Does the Secretary of State appreciate that there is now a chaotic situation in the steel industry in Monmouthshire and that a great fight will be made to keep Ebbw Vale as an integrated works? We hope that the right hon. and learned Gentleman will assist in this fight to the point of resignation. Will he bear in mind one key factor, namely, the nearness of iron ore supplies? Will he press on the British Steel Corporation the need to go ahead with the Uskmouth project to serve the steel industry in Monmouth?
I am fully aware of the concern which has been expressed in Wales about announcements which have been made by the corporation. The hon. Gentleman will appreciate that the proposals recently announced for Ebbw Vale largely reflect the corporation's announcement in March 1970 that it saw no long-term future for iron and steelmaking there and are confirmation of it.
Is the right hon. and learned Gentleman aware that the proposals made by the corporation for Ebbw Vale are totally unacceptable to the people of Ebbw Vale and that dis- cussions have been initiated to cover the whole matter between the works council and the corporation? Will he give an undertaking that the Government will give no sanction or approval to any of those proposals until the discussions have been fully completed?
I agree that great discussions are taking place. There are still many aspects of the corporation's proposals which have to be discussed, particularly the timing and the phasing of the proposed rundown. I have in hand a most urgent and detailed appraisal of the infra-structure needs of the area. There are to be talks later this year between representatives of all the Government Departments concerned in Wales and representatives of the Heads of the Valleys Standing Conference. My officials will be reporting the outcome to me. I look forward to further discussions as soon as possible.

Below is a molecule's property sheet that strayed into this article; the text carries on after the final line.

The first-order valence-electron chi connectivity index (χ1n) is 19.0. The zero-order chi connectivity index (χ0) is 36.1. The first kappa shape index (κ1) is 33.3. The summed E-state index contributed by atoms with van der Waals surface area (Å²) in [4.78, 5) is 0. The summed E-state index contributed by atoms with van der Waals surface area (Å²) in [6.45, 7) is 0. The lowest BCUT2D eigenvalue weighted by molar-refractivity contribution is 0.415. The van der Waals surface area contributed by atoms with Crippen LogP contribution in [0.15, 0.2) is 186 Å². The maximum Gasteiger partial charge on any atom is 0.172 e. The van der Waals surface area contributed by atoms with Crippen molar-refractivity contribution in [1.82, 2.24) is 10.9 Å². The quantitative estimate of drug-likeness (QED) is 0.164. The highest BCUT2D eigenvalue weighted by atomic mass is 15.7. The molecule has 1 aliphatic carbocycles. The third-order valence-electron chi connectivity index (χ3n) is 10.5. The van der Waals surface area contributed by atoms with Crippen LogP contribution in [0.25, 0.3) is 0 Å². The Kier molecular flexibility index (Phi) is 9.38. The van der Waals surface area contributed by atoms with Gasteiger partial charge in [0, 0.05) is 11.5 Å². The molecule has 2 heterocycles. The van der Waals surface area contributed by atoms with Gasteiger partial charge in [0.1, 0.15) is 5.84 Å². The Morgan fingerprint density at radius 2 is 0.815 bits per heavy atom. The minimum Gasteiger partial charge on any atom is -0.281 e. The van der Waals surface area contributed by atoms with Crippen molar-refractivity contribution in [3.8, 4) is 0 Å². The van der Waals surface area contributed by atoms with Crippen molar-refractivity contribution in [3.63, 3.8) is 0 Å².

The hon. Gentleman has frequently shown that he is totally unaware of what is going in Government and British Steel Corporation circles in respect of these proposals. The hon. Gentleman knows perfectly well that I am fully aware of all the points that have been made—effectively by some people—about Shotton's future.
Will my right hon. and learned Friend undertake not to be rushed into making public the Government's decision? Does he accept that it is generally appreciated that the Government have a much better understanding of the social implications involved in all this than the British Steel Corporation and that the longer the Government take to make up their minds, the better?
I am grateful to my hon. Friend. The proposals which have been put forward by the corporation are being most carefully studied by the Government. I realise that anxiety is felt in many parts of Wales. I agree with my hon. Friend that this is a decision which should not be rushed. It is a major economic and social question and hon. Members do Wales a disservice in pressing for decisions too urgently.
I appreciate that this is a matter that affects Wales deeply and that the Government are right to take all social considerations into account, as we have pressed them to do, particularly my hon. Friend the Member for Flint, East (Mr. Barry Jones), to whom the Secretary of State referred disparagingly. Is what the right hon. and learned Gentleman said the Government's way of telling us that we are not to have a statement on steel before Christmas?
I am obviously unable to say when an announcement will be made. I have made it my business to be fully in touch with all developments affecting the future of the Welsh steel industry. In my discussions I am taking fully into account the implications for employment in Wales and the social consequences of any major recession in the steel industry.